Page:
A practical guide to impact investing: Case studies for how today’s institutional investors can change the world
- January 1, 2024: Vol. 11, Number 1

A practical guide to impact investing: Case studies for how today’s institutional investors can change the world

by Ben Briggs

Impact investing has boomed from only $25 billion in 2013 to more than $1.164 trillion in 2022, according to the Harvard Business Review and estimates from the Global Impact Investing Network (GIIN).

What is impact investing? The term refers to investments made with the intention to generate positive, measurable social and environmental impact alongside a financial return, according to Amit Bouri, the CEO of GIIN. Impact investing is more than just “screening out” or avoiding certain categories that might be considered taboo, such as fossil fuels or weapons manufacturing, but instead proactively investing in business strategies that make the world a better place.

For example, consider the Eagle Venture Fund, the first-in-the-world for-profit venture capital fund that is fighting human trafficking. How is this possible? The fund invests in technology startups such as FRDM (pronounced “freedom”) that build AI-enabled supply-chain software that identifies vendors at high risk for human trafficking. Large companies such as Target or Boeing are happy to pay for such innovative software to help clean up their supply chains. Therefore, it is both for-profit and anti-human trafficking, generating solid venture capital returns. Wes Lyons, general partner of Eagle, credits the firm’s success largely to the purpose-fueled vigor of the ambitious entrepreneurs that the fund selects. This year, Eagle is opening a Singapore office as it expands into Asia Pacific investor circles.

The growth of impact investment

Is impact investing the same as environmental, social and governance (ESG) investing? While that term may be relatively well accepted in Europe or Asia Pacific, it is a lightning rod buzzword that has been highly politicized and quite controversial in the United States. However, Alan Murray, editor-in-chief of Fortune magazine, contends that even if corporations are avoiding the contentious ESG acronym, “the notion that large companies must pay more attention to the impact of their actions on people and planet has become embedded in the strategies of the best corporations, and is increasingly expected by employees, business partners, investors and a growing group of consumers.”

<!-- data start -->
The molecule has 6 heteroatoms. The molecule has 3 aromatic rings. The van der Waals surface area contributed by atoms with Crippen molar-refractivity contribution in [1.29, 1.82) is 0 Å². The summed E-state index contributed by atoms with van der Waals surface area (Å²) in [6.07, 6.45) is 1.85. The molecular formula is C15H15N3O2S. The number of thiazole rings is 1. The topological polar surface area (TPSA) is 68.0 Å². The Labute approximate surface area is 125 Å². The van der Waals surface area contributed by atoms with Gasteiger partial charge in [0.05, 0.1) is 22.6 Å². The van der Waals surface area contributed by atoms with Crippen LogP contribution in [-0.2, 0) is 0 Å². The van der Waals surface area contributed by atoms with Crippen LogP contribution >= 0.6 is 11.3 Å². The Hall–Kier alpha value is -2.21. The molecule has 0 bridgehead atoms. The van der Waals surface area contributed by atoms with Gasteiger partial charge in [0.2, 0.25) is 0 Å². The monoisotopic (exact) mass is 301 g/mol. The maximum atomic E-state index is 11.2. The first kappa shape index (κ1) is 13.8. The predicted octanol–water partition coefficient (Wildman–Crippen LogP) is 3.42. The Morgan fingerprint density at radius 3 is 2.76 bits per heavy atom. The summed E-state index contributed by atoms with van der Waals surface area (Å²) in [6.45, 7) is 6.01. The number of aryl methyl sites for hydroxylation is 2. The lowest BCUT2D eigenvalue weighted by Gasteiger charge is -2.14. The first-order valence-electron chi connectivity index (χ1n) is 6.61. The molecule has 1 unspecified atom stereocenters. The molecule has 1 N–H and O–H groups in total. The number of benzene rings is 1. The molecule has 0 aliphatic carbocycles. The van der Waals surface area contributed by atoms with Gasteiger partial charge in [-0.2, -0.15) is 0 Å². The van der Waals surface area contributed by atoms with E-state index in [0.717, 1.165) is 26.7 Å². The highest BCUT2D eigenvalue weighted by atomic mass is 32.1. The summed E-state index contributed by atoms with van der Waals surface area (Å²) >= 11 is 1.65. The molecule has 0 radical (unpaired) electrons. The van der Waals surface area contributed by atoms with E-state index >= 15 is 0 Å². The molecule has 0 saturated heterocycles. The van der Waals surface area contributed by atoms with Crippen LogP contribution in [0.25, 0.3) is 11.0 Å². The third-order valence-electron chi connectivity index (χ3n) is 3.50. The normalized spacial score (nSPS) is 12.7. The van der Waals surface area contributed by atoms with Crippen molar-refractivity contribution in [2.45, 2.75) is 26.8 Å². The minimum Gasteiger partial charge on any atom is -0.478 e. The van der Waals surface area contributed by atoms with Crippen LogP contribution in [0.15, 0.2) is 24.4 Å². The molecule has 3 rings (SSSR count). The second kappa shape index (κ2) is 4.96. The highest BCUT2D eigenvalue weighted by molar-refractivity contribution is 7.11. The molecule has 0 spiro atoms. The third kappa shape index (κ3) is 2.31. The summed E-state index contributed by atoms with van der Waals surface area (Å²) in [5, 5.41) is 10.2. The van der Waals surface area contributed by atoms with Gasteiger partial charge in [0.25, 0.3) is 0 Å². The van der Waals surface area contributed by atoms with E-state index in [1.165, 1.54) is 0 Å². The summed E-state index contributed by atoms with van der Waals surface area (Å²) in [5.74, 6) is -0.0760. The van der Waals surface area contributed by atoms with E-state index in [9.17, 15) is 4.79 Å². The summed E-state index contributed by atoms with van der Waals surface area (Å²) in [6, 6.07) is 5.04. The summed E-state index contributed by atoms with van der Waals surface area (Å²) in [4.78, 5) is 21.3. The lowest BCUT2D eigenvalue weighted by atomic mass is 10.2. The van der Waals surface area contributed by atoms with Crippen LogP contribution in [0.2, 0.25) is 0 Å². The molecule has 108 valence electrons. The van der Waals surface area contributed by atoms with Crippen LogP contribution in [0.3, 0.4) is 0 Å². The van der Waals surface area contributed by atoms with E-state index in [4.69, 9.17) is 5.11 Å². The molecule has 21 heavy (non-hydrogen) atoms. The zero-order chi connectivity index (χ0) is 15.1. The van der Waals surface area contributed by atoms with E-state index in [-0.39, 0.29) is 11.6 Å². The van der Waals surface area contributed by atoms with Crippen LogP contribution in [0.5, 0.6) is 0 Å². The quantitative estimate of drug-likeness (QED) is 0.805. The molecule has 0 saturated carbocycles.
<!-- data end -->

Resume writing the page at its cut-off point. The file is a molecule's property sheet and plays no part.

Even Charles Koch, chairman and CEO of Koch Industries and ranked by Bloomberg as the 20th richest person in the world — who has a reputation for disliking “ESG” left-wing terminology — still aligns with the underlying principles as exhibited in his 2015 book, Good Profits: “The only reason a business should exist (and the only way it can legitimately survive long term) is to create value in a responsible way. The best way to do that is to focus on creating value for others.”

In order to effectively implement an impactful strategy, key performance indicators (KPIs) and measurement are essential. Europe has taken the lead here, already publishing the European Sustainability Reporting Standards, which officially ingrains such measurements into legal and accounting reporting requirements for large corporations. Across the pond, Harvard is proposing a metric called the “impact multiple of money,” or IMM, perhaps comparable with the well-known IRR metric, but focused more on quantifying social impact. Such KPIs help portfolio managers evaluate deal flow and track success.

Why should we care about impact investing? Some may feel compelled by a deep sense of altruism, their personal religious beliefs, or a sense of stewardship of our planet. But pragmatically speaking, today’s employees demand purpose in their jobs. Not only are millennials desiring to work for companies that care, but Generation X and some older executives are looking to infuse meaning into their jobs during the final decades of their careers.

Ram Wheeler, the founder and CEO of Alpine Investors, set up his company as a “B Corp.” — an industry certification establishing that the company voluntarily emphasizes social and environmental concerns, not just profit. Why bother? Wheeler claims his fund is now the best place to work for America’s top business school graduates because they align with the mission. Furthermore, he has doubled his fund size to $4.5 billion because of strong performance and the B Corp. appeal. Corporate CEOs agree with Wheeler’s thought process: 77 percent of Fortune 500 CEOs say the number one reason they remain focused on climate issues is to better engage employees. Purpose fuels teamwork and thereby fuels success.

Impact investing in real estate